W3C home > Mailing lists > Public > www-style@w3.org > May 2001

Fw: first-word pseudo-element

From: Chris Mannall <chris.mannall@hecubagames.com>
Date: Thu, 17 May 2001 15:43:29 +0100
Message-ID: <001b01c0dedf$c14bfdb0$b2f57bc1@development>
To: <www-style@w3.org>
[ Apologies to Andrew... in a moment of stupidity I sent this to him
personally rather than to the list]


a ":from-content" selector would also have uses.

 For example, in XML:

 <balances>
   <balance date="...">x.xx</balance>
   <balance date="...">-x.xx</balance>
</balances>

 together with styles of:

 balance { color:#000; }
balance:from-content("-") { color:#F00; }

would colour negative balances in red and positive balances in black (as
there is no "-" character) without relying on markup to do it. This is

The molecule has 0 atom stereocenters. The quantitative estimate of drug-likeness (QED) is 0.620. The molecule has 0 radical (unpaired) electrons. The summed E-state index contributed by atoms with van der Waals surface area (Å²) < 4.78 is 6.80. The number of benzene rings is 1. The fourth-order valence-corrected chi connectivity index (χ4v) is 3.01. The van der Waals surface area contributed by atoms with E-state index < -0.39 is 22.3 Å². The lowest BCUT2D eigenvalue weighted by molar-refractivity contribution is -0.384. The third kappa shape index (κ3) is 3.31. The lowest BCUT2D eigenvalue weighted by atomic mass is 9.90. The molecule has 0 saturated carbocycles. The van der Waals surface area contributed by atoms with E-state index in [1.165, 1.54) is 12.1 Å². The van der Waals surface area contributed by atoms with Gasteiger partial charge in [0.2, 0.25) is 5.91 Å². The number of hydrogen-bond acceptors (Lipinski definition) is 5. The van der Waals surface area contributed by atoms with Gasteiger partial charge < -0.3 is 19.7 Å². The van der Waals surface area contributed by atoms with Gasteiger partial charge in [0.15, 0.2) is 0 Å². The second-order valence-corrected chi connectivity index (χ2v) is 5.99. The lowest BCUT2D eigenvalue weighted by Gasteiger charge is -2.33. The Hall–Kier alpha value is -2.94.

purely presentational - machine-readers would be able to detect the presence
of the minus character and act accordingly - and so should be achievable
using CSS alone. Doing something like adding an extra attribute to the
balance element to achieve this is just polluting the markup to achieve the
desired presentation.

I can think of more than one instance of my previously wanting to color
sections of text for presentational needs without resorting to markup, that
would have been made possible with these selectors.

- Chris Mannall.

> ----- Original Message -----
> From: <andrew.robertson@capitaes.co.uk>
> To: <www-style@w3.org>
> Cc: <sean@mysterylights.com>; <glazman@netscape.com>
> Sent: Thursday, May 17, 2001 2:54 PM
> Subject: Re: first-word pseudo-element
>
>
> > >You might consider a "to-content" selector then, where it applies style
> > until the first occurance of a certain character, or set of characters
> (non
> > inclusive). "First word" would be like :to-content(" ") or whatever. ]
> > That sounds like a good idea.
> > Andy R
> >
> >
>
Received on Thursday, 17 May 2001 10:47:26 GMT

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